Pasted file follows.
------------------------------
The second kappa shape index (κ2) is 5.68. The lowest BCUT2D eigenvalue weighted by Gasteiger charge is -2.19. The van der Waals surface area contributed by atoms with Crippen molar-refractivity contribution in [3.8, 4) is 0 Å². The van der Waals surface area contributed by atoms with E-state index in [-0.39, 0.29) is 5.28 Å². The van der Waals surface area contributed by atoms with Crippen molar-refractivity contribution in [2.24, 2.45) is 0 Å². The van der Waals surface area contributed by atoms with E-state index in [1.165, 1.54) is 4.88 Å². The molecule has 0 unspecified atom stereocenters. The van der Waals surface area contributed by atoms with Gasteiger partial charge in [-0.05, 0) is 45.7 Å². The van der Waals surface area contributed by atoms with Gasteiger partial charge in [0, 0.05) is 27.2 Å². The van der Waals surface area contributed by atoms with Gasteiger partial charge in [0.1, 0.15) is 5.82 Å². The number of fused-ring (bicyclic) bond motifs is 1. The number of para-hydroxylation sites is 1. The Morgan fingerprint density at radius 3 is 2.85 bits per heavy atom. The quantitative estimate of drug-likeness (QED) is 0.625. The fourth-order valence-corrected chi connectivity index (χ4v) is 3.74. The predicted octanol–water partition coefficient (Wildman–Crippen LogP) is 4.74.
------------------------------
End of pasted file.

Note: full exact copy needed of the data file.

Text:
The second kappa shape index (κ2) is 5.68. The lowest BCUT2D eigenvalue weighted by Gasteiger charge is -2.19. The van der Waals surface area contributed by atoms with Crippen molar-refractivity contribution in [3.8, 4) is 0 Å². The van der Waals surface area contributed by atoms with E-state index in [-0.39, 0.29) is 5.28 Å². The van der Waals surface area contributed by atoms with Crippen molar-refractivity contribution in [2.24, 2.45) is 0 Å². The van der Waals surface area contributed by atoms with E-state index in [1.165, 1.54) is 4.88 Å². The molecule has 0 unspecified atom stereocenters. The van der Waals surface area contributed by atoms with Gasteiger partial charge in [-0.05, 0) is 45.7 Å². The van der Waals surface area contributed by atoms with Gasteiger partial charge in [0, 0.05) is 27.2 Å². The van der Waals surface area contributed by atoms with Gasteiger partial charge in [0.1, 0.15) is 5.82 Å². The number of fused-ring (bicyclic) bond motifs is 1. The number of para-hydroxylation sites is 1. The Morgan fingerprint density at radius 3 is 2.85 bits per heavy atom. The quantitative estimate of drug-likeness (QED) is 0.625. The fourth-order valence-corrected chi connectivity index (χ4v) is 3.74. The predicted octanol–water partition coefficient (Wildman–Crippen LogP) is 4.74.